When Aziraphale walks down the street, people tend not to notice him. Even when he’s sure he’s perfectly visible people bump into him, and he’s the one who somehow ends up apologising. When he’s invisible it’s worse, especially during rush hour. When Crowley walks down the street, people get out of his way. Usually they don’t realise they’re doing it, it’s just that Crowley cannot conceive of a world where someone might actually occupy the piece of pavement he wants to stand on. Aziraphale watches him in action, quick strides along the most crowded streets in London, never so much as brushed against by the mortal inhabitants. If he walks fast in his wake, Aziraphale can feel something of the pleasure of getting where you want to go without someone standing on your shoes. Crowley doesn’t swagger, doesn’t need to when every step he takes proclaims with perfect self-confidence that maybe people should get out of the way of Hell’s field agent. It’s wrong to want so badly to be able to do that, but after six thousand years Aziraphale is getting tired of the continual jostling.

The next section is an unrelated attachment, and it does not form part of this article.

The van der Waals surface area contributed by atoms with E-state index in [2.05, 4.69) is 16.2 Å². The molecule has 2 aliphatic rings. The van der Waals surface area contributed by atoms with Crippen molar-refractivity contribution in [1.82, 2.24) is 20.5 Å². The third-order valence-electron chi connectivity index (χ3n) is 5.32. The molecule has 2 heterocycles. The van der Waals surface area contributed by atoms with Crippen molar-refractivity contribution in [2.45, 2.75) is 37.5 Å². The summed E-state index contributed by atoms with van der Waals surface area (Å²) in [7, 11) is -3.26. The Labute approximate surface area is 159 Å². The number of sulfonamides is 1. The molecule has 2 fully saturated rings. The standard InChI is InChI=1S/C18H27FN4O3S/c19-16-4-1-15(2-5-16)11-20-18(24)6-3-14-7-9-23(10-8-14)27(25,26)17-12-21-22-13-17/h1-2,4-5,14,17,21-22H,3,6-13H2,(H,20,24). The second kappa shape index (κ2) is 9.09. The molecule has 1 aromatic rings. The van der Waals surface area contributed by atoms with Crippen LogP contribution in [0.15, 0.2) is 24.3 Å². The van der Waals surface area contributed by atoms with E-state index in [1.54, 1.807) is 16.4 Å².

* * * * *
Crowley looked out his bedroom window at the bright sunshine and grinned evilly. A decent day for it at last. He hated doing it in the rain, and there hadn’t been a properly sunny day for weeks. Not that he’d forget the way to reach his goal, of course. It was like riding a bicycle; once learned never forgotten. Although he’d never admit being able to ride a bicycle of course. That was a more angelic sort of transport. An image of Aziraphale falling off a bike flashed into his mind, cheering him immensely. He shoved the laughter down, concentrated on the longed-for reunion. He imagined stroking the smooth skin, feeling the shiver beneath his hands. He closed his eyes, and felt himself shiver at the mere thought. His breath quickened as he remembered the response he could get if he pushed for just a little more than would be thought possible. He swallowed hard, enjoying the feel of a suddenly dry mouth, and wiped damp hands on his thighs. He wondered if he might burst with anticipation, and forced himself to walk slowly to the door, even slower down the stairs. He paused for just a moment at the street door, one hand resting lightly on the wood as if he could feel the desired presence outside. All right. Enough was enough. There was a point at which anticipation became torture, and he only enjoyed torture when the person in agony wasn’t him. He flung the door open and rushed outside.
“Hey, baby,” he whispered, running a gentle hand over the Bentley’s bonnet. “Miss me? We’re going for a long spin today; all the way to Inverness on the scenic route, promise.”
* * * * *